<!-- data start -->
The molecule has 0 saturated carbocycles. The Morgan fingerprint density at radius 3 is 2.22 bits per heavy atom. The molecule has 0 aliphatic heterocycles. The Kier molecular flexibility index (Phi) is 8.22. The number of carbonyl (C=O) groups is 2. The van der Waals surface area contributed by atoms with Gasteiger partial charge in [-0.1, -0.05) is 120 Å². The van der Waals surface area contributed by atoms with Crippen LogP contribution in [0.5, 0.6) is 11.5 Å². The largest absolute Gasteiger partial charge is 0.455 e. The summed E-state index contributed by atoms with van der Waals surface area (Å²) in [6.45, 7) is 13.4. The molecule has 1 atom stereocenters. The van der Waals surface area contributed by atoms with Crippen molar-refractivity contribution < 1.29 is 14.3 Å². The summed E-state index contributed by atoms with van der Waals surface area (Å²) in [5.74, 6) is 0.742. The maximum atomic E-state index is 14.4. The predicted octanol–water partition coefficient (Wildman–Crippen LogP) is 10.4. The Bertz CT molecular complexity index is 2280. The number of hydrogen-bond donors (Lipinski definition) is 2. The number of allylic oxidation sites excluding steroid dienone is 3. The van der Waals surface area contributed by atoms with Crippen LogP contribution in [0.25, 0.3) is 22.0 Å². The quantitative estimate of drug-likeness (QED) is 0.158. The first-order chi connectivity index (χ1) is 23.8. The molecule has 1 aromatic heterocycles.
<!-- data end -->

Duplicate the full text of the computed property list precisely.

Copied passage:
The molecule has 0 saturated carbocycles. The Morgan fingerprint density at radius 3 is 2.22 bits per heavy atom. The molecule has 0 aliphatic heterocycles. The Kier molecular flexibility index (Phi) is 8.22. The number of carbonyl (C=O) groups is 2. The van der Waals surface area contributed by atoms with Gasteiger partial charge in [-0.1, -0.05) is 120 Å². The van der Waals surface area contributed by atoms with Crippen LogP contribution in [0.5, 0.6) is 11.5 Å². The largest absolute Gasteiger partial charge is 0.455 e. The summed E-state index contributed by atoms with van der Waals surface area (Å²) in [6.45, 7) is 13.4. The molecule has 1 atom stereocenters. The van der Waals surface area contributed by atoms with Crippen molar-refractivity contribution < 1.29 is 14.3 Å². The summed E-state index contributed by atoms with van der Waals surface area (Å²) in [5.74, 6) is 0.742. The maximum atomic E-state index is 14.4. The predicted octanol–water partition coefficient (Wildman–Crippen LogP) is 10.4. The Bertz CT molecular complexity index is 2280. The number of hydrogen-bond donors (Lipinski definition) is 2. The number of allylic oxidation sites excluding steroid dienone is 3. The van der Waals surface area contributed by atoms with Crippen LogP contribution in [0.25, 0.3) is 22.0 Å². The quantitative estimate of drug-likeness (QED) is 0.158. The first-order chi connectivity index (χ1) is 23.8. The molecule has 1 aromatic heterocycles.